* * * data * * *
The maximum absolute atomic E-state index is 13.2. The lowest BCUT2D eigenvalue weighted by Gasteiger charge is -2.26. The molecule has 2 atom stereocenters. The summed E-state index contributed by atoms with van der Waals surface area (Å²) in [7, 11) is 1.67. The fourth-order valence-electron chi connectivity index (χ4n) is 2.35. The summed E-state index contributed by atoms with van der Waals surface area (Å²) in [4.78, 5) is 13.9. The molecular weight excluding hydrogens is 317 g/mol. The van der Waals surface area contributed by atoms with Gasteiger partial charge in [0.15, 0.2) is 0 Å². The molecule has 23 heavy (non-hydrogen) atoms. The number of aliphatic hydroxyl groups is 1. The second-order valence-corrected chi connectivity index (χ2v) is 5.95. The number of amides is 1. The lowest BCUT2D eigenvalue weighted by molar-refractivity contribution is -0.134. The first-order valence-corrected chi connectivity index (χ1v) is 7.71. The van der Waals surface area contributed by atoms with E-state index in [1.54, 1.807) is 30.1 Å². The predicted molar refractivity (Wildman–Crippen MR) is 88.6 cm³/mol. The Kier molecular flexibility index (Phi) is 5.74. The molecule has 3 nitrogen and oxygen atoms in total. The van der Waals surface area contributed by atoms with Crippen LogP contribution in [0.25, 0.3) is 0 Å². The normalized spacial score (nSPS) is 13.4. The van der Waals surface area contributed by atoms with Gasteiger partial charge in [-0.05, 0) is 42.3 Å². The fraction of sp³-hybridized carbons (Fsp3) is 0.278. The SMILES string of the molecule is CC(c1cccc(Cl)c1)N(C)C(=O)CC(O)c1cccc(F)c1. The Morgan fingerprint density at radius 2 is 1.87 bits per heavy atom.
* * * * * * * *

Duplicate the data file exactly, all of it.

The maximum absolute atomic E-state index is 13.2. The lowest BCUT2D eigenvalue weighted by Gasteiger charge is -2.26. The molecule has 2 atom stereocenters. The summed E-state index contributed by atoms with van der Waals surface area (Å²) in [7, 11) is 1.67. The fourth-order valence-electron chi connectivity index (χ4n) is 2.35. The summed E-state index contributed by atoms with van der Waals surface area (Å²) in [4.78, 5) is 13.9. The molecular weight excluding hydrogens is 317 g/mol. The van der Waals surface area contributed by atoms with Gasteiger partial charge in [0.15, 0.2) is 0 Å². The molecule has 23 heavy (non-hydrogen) atoms. The number of aliphatic hydroxyl groups is 1. The second-order valence-corrected chi connectivity index (χ2v) is 5.95. The number of amides is 1. The lowest BCUT2D eigenvalue weighted by molar-refractivity contribution is -0.134. The first-order valence-corrected chi connectivity index (χ1v) is 7.71. The van der Waals surface area contributed by atoms with E-state index in [1.54, 1.807) is 30.1 Å². The predicted molar refractivity (Wildman–Crippen MR) is 88.6 cm³/mol. The Kier molecular flexibility index (Phi) is 5.74. The molecule has 3 nitrogen and oxygen atoms in total. The van der Waals surface area contributed by atoms with Crippen LogP contribution in [0.25, 0.3) is 0 Å². The normalized spacial score (nSPS) is 13.4. The van der Waals surface area contributed by atoms with Gasteiger partial charge in [-0.05, 0) is 42.3 Å². The fraction of sp³-hybridized carbons (Fsp3) is 0.278. The SMILES string of the molecule is CC(c1cccc(Cl)c1)N(C)C(=O)CC(O)c1cccc(F)c1. The Morgan fingerprint density at radius 2 is 1.87 bits per heavy atom.